Subjects. This randomized, double-blind, placebo-controlled protocol was approved by The Human Research Review Committee at the University Hospital. The criteria for the selection of the subjects included the following: (a) Karnofsky grade >70%; (b) no liver or renal dysfunction, severe chronic disease, or septicemia; (c) no history of immunosuppressant and immunointensifier therapy in the last 6 months; (d) not treated with chemotherapy or radiotherapy; (e) had not undergone a splenectomy; (f) no endocrine or metabolic disease; and (g) no distant metastasis. The study was carried out on 60 patients with CRC and 60 patients with CRA from The First Hospital of Xi'an Jiaotong University. Each group was randomly divided further into two groups of 30 patients each. There were 69 males and 51 females (male/female, 1.35:1) with an average age of 56.3 years (range, 28-71 years), and there were no significant differences between the test and control groups with regard to age, sex, location of the tumor, pathologic type, and Dukes stages (Tables 1 and 2 ). None of the subjects had any coexistent disease, and the hematologic, biochemical, and urinalysis profiles of all the subjects were normal.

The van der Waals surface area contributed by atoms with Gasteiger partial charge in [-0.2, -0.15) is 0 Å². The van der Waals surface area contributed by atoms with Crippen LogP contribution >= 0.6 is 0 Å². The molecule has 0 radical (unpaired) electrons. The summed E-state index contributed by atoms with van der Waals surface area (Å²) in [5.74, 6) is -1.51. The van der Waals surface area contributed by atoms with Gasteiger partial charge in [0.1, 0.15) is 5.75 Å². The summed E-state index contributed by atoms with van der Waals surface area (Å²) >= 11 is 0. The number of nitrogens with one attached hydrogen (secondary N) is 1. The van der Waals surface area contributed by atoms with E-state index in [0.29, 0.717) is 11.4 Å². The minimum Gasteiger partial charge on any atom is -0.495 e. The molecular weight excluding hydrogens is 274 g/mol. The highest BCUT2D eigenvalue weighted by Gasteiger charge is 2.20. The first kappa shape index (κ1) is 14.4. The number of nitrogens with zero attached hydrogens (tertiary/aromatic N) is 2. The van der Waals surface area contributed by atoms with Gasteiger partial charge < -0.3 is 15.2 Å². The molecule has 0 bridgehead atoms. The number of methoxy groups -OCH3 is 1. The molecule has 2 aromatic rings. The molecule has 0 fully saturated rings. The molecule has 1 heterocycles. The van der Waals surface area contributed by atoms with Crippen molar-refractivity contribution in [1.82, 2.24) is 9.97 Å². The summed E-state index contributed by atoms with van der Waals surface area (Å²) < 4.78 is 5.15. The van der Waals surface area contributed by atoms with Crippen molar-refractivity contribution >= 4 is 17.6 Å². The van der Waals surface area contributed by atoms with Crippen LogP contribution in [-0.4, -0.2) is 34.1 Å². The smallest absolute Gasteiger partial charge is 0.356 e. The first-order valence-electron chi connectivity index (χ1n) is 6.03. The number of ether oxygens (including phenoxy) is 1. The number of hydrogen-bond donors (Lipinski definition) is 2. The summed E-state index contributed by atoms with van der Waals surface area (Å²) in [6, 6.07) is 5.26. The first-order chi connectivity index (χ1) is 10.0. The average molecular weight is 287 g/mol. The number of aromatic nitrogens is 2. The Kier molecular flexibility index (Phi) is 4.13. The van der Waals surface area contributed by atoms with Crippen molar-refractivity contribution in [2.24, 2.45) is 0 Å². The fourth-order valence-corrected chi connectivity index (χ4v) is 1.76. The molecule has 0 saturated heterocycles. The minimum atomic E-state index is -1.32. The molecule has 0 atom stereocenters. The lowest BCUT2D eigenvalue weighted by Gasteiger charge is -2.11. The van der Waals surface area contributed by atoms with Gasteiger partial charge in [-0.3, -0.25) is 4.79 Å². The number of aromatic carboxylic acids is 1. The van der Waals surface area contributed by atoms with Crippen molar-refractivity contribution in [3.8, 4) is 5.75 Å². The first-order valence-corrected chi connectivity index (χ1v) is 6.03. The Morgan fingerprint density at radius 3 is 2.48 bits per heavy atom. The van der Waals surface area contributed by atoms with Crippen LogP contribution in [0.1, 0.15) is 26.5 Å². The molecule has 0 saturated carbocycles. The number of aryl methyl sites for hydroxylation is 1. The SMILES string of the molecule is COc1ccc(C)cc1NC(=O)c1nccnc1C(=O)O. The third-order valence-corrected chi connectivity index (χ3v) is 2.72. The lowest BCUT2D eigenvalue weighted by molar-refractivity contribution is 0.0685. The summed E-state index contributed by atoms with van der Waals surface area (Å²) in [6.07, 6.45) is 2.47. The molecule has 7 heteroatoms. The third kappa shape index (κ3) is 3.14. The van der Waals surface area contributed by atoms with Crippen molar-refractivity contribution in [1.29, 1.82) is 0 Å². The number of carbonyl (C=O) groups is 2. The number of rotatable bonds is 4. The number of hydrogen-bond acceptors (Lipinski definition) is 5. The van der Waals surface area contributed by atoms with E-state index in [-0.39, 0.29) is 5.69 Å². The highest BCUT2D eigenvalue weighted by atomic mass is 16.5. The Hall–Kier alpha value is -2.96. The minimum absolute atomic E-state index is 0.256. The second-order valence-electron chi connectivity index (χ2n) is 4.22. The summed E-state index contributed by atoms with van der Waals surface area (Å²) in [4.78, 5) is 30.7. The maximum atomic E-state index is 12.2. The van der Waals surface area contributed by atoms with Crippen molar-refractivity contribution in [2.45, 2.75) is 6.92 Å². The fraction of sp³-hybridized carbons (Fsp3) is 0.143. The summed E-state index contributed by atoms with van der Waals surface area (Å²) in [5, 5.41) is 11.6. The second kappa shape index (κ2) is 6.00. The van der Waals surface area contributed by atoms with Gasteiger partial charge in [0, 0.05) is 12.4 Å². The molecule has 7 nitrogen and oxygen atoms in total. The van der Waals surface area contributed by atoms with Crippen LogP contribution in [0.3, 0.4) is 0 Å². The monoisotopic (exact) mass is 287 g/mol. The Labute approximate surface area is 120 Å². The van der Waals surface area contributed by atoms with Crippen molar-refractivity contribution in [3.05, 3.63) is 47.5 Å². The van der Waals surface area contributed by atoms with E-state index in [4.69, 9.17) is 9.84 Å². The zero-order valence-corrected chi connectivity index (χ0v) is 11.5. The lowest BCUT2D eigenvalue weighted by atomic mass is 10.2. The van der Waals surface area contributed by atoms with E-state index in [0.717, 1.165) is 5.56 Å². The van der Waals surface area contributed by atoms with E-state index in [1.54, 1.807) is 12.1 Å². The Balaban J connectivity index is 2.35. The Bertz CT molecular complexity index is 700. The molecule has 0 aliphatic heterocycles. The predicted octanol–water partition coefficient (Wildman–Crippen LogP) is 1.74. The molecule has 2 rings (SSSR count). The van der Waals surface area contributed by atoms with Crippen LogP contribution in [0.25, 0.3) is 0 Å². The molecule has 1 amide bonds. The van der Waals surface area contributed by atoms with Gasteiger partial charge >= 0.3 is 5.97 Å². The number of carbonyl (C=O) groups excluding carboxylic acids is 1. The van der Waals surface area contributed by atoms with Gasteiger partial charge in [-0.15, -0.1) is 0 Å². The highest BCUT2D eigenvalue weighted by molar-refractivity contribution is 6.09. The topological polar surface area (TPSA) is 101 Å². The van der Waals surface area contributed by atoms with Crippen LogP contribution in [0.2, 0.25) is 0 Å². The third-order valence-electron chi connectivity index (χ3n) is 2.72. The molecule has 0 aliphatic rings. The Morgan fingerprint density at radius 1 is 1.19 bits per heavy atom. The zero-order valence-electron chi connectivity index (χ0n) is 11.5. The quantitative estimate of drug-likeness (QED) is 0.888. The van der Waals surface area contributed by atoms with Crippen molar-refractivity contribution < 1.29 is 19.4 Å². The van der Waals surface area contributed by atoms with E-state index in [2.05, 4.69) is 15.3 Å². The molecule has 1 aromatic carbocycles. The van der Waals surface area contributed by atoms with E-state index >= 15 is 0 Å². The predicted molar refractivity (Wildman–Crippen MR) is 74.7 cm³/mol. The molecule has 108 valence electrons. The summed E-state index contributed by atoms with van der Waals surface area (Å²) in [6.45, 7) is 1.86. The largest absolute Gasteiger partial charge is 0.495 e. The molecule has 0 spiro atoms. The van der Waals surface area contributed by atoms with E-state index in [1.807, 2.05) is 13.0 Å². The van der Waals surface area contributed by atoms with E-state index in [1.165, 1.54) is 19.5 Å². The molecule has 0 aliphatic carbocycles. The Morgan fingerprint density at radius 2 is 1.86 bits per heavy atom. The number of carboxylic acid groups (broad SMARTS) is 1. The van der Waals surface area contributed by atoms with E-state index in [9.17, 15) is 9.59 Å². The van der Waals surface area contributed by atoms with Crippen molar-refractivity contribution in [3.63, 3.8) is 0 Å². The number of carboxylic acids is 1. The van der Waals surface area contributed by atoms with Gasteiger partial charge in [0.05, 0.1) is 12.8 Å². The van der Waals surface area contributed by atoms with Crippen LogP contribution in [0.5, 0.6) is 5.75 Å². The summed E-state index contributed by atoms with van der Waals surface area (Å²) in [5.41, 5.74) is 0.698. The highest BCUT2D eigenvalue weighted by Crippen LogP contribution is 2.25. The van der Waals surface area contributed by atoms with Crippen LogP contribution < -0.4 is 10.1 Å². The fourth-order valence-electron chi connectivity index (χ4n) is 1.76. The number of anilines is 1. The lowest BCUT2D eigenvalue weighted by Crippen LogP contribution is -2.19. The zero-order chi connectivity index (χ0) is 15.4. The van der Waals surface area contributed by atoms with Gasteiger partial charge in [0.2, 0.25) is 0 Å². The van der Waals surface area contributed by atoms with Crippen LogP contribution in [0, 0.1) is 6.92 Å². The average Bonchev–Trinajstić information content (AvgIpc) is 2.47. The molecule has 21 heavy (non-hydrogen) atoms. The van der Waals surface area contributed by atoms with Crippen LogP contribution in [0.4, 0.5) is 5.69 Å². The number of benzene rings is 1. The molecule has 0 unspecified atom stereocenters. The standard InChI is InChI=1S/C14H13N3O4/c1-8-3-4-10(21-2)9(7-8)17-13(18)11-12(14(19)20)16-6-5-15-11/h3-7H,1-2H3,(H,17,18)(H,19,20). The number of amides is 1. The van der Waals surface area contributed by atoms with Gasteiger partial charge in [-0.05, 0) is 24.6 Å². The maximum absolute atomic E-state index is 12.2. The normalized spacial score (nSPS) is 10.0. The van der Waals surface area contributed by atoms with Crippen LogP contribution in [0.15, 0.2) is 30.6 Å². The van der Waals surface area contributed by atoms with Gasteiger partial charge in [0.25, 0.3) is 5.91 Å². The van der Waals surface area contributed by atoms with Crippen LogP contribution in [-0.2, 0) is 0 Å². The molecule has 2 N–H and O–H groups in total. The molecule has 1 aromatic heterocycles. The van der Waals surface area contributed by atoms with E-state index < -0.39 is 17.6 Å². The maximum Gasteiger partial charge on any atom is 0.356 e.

Treatment and sampling. After overnight fasting, the subjects underwent colonoscopy. Biopsy specimens were obtained from the tumor, paratumor mucosa (within 5 cm of the tumor), and normal mucosa (>10 cm distance from the tumor) during the colonoscopy. The tumor sections were individually assessed for CRC and CRA by two pathologists. The test groups were given 30 g (120 mL) of freshly prepared l-arginine (Shanghai Biochemistry, Ltd.) orally once a day for 3 days. In the control groups, l-arginine was substituted with 5% glucose (120 mL). Peripheral blood samples obtained before and after the l-arginine treatment were placed on ice and analyzed immediately. All subjects with CRC underwent radical surgical resection 3 days after treatment, whereas those with CRA underwent tumor resection by electrocautery under colonoscopic guidance; tissue samples were obtained during the procedures.